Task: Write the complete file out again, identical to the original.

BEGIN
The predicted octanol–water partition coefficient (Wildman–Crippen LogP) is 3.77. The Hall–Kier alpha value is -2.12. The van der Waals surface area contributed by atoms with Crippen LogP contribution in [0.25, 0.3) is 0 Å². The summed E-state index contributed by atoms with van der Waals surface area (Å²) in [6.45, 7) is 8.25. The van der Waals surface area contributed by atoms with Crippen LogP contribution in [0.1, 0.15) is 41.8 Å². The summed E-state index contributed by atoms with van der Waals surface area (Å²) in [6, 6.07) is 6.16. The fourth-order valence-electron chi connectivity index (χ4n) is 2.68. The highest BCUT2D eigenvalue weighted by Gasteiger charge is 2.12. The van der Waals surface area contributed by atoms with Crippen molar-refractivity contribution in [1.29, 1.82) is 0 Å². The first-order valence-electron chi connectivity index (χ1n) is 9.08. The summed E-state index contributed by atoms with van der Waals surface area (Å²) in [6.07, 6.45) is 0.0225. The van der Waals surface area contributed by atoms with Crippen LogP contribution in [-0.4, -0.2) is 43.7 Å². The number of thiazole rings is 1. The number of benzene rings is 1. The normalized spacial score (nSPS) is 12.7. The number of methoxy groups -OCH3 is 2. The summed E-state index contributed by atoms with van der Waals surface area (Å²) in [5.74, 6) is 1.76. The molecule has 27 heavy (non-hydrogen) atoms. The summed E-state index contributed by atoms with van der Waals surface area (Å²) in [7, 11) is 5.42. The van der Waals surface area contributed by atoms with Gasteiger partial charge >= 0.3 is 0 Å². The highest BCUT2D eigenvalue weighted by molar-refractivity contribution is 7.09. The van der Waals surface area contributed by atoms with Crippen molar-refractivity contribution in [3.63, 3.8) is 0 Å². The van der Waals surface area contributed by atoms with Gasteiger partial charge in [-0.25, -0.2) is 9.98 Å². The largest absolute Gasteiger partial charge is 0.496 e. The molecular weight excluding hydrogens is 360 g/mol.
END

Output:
The predicted octanol–water partition coefficient (Wildman–Crippen LogP) is 3.77. The Hall–Kier alpha value is -2.12. The van der Waals surface area contributed by atoms with Crippen LogP contribution in [0.25, 0.3) is 0 Å². The summed E-state index contributed by atoms with van der Waals surface area (Å²) in [6.45, 7) is 8.25. The van der Waals surface area contributed by atoms with Crippen LogP contribution in [0.1, 0.15) is 41.8 Å². The summed E-state index contributed by atoms with van der Waals surface area (Å²) in [6, 6.07) is 6.16. The fourth-order valence-electron chi connectivity index (χ4n) is 2.68. The highest BCUT2D eigenvalue weighted by Gasteiger charge is 2.12. The van der Waals surface area contributed by atoms with Crippen molar-refractivity contribution in [1.29, 1.82) is 0 Å². The first-order valence-electron chi connectivity index (χ1n) is 9.08. The summed E-state index contributed by atoms with van der Waals surface area (Å²) in [6.07, 6.45) is 0.0225. The van der Waals surface area contributed by atoms with Crippen LogP contribution in [-0.4, -0.2) is 43.7 Å². The number of thiazole rings is 1. The number of benzene rings is 1. The normalized spacial score (nSPS) is 12.7. The number of methoxy groups -OCH3 is 2. The summed E-state index contributed by atoms with van der Waals surface area (Å²) in [5.74, 6) is 1.76. The molecule has 27 heavy (non-hydrogen) atoms. The summed E-state index contributed by atoms with van der Waals surface area (Å²) in [7, 11) is 5.42. The van der Waals surface area contributed by atoms with Gasteiger partial charge >= 0.3 is 0 Å². The highest BCUT2D eigenvalue weighted by molar-refractivity contribution is 7.09. The van der Waals surface area contributed by atoms with Crippen molar-refractivity contribution in [3.63, 3.8) is 0 Å². The van der Waals surface area contributed by atoms with Gasteiger partial charge in [-0.25, -0.2) is 9.98 Å². The largest absolute Gasteiger partial charge is 0.496 e. The molecular weight excluding hydrogens is 360 g/mol.